New York Attorney General Letitia James and Department of Environmental Conservation (DEC) Commissioner Basil Seggos today announced a court-ordered agreement to shut down Battaglia Demolition, Inc. (Battaglia Demolition), a construction and demolition debris processing facility that has created harmful conditions in South Buffalo’s Seneca-Babcok neighborhood. The agreement resolves a lawsuit brought by the Office of the Attorney General (OAG) and DEC against Peter J. Battaglia, Jr., owner and operator of Battaglia Demolition and related companies, for illegally operating the solid waste facility without required state environmental permits. This flagrant lawless activity imposed harmful impacts on the surrounding community, including but not limited to incessant dust, noise, odors, vermin, and traffic. In addition to mandating the full clean up of the site, requiring the creation of a buffer of new natural space between the property and neighborhood, and restricting future uses for the area, the agreement requires Battaglia to pay up to $1,050,000 in penalties.
“For years, dust, noise, odor, and other environmental assaults caused by the Battaglia facility plagued communities in South Buffalo, threatening residents’ health, wellbeing, and quality of life,” said Attorney General James. “New Yorkers deserve clean, safe, and healthy environments to call home, and my office will always work to uphold those standards statewide. As a result of our efforts, this site will finally be cleaned up, and Mr. Battaglia will pay his fair share for the damage his facility has caused.”
“Today’s enforcement action is sending a strong and resounding message that New York will not tolerate companies that pollute our environment and blatantly disregard the health and safety of communities,” said Commissioner Seggos. “DEC will always work tirelessly to pursue companies like Battaglia Demolition and hold them accountable to the fullest extent of the law to ensure communities don’t have to endure these types of environmental hazards again.”
Residents living near Battaglia Demolition repeatedly filed complaints about dust and noise, which peaked with the increase in Battaglia’s concrete crushing activities, for which the owner repeatedly failed to secure the proper permits. The facility ended operations in 2018, but the property remains littered with refuse and cement debris.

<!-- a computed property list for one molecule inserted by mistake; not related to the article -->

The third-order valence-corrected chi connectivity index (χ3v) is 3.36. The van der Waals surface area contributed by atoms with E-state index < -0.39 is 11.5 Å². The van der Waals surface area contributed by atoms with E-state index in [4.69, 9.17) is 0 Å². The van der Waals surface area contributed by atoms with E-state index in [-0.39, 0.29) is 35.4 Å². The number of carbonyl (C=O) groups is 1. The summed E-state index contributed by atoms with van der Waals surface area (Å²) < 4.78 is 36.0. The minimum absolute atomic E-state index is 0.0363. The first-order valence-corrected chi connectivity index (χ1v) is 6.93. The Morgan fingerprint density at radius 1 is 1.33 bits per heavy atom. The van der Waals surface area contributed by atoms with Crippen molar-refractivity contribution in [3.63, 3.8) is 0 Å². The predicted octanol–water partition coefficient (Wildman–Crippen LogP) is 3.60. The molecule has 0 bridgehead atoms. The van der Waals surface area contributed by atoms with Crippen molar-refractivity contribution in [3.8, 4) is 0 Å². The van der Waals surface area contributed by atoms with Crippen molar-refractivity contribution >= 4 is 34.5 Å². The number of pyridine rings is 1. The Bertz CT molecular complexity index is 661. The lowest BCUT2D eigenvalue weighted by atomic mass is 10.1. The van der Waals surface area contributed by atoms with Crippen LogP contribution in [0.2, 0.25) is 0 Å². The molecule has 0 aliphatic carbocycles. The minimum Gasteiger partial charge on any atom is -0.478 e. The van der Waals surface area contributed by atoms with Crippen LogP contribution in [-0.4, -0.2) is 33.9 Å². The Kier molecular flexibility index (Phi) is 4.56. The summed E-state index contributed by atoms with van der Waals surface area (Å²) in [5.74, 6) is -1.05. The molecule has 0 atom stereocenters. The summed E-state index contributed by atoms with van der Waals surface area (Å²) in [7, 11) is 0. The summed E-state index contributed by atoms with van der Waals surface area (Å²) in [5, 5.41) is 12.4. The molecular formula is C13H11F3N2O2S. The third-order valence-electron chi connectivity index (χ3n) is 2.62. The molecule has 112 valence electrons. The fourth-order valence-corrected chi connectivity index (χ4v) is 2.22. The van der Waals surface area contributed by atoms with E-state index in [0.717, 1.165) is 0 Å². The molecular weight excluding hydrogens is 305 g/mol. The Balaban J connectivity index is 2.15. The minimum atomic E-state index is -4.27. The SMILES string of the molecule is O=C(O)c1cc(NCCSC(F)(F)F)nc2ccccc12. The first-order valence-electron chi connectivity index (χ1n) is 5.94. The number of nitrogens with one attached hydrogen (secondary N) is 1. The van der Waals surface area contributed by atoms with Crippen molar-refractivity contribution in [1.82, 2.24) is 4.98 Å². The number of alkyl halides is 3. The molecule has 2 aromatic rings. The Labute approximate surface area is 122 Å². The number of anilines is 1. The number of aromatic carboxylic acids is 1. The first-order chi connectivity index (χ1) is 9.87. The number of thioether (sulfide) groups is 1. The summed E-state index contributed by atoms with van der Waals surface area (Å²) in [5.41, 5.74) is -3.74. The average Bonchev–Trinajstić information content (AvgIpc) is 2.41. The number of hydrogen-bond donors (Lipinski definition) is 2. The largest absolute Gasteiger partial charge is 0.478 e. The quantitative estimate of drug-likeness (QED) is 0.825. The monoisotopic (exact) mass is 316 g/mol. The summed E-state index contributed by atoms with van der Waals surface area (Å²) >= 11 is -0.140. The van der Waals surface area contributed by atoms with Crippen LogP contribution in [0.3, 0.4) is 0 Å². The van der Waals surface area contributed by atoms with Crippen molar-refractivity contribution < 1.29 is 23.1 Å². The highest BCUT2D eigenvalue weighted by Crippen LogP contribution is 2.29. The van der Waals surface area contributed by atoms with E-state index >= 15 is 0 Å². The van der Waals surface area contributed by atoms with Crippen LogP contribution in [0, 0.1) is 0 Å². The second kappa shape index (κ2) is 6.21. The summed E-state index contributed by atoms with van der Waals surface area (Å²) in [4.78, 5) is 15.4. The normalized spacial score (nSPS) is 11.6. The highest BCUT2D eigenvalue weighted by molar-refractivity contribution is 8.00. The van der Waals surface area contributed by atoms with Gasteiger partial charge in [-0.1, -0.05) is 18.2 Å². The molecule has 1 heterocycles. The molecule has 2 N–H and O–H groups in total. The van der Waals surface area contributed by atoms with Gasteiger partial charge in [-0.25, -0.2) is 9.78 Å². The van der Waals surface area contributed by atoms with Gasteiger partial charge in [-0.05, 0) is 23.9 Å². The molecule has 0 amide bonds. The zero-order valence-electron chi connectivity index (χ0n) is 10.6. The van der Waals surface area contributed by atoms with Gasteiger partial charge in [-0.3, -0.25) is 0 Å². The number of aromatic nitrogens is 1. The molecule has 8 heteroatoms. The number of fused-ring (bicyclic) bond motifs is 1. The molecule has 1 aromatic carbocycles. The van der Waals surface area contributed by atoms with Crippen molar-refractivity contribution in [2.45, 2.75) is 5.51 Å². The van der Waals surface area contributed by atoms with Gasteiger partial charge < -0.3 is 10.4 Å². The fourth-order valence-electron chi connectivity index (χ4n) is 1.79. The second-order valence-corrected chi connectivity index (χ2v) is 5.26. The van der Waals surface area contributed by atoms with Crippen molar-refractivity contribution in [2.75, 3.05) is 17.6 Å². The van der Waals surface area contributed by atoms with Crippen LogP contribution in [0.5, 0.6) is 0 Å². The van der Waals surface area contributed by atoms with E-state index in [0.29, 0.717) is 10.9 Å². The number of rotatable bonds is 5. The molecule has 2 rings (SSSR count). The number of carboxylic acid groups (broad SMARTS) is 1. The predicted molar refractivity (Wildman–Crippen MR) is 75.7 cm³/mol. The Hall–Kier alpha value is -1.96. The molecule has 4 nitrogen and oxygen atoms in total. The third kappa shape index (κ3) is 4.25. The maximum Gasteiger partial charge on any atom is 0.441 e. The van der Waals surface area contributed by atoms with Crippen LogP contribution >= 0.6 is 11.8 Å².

As part of the settlement ordered today by the Erie County Supreme Court, Battaglia will remove all concrete debris and remaining solid waste from the property within 120 days and create a natural area on a portion of the property to return much-needed green space to the site. The settlement also restricts the property from being used for any industrial activities in the future. Battaglia will pay a civil penalty of at least $50,000 but is liable for up to $1,050,000 in penalties contingent on compliance with the agreement.
The lawsuit filed by OAG and DEC included 30 affidavits from neighborhood residents describing a community forced to remain in their homes due to “unbearable” dust and noise, “fear” over dangerous truck traffic, “sickening” odors, and other harmful and unhealthy conditions created by Battaglia Demolition. The facility was repeatedly cited by both the city and state for violations such as improper maintenance of an industrial site, lack of appropriate permits for activities such as concrete crushing and putting the surrounding community’s health and safety at risk. In fact, Mr. Battaglia disregarded six notices of violations issued by DEC and never submitted permit applications despite a 2016 court order upholding DEC’s right to require those applications.
DEC staff assisting in this case were Al Zylinski and Michael Emery from Division of Air, Lisa Czechowicz from Permits, Peter Grasso and Efrat Forgette from Materials Management, and Maureen Brady from the Office of General Counsel.
This matter is being handled by the Environmental Protection Bureau and is led by Assistant Attorney General Patrick Omilian, under the supervision of Bureau Chief Lemuel M. Srolovic and Deputy Bureau Chief Lisa Burianek. The Environmental Protection Bureau is a part of the Division for Social Justice, which is led by Chief Deputy Attorney General Meghan Faux and overseen by First Deputy Attorney General Jennifer Levy.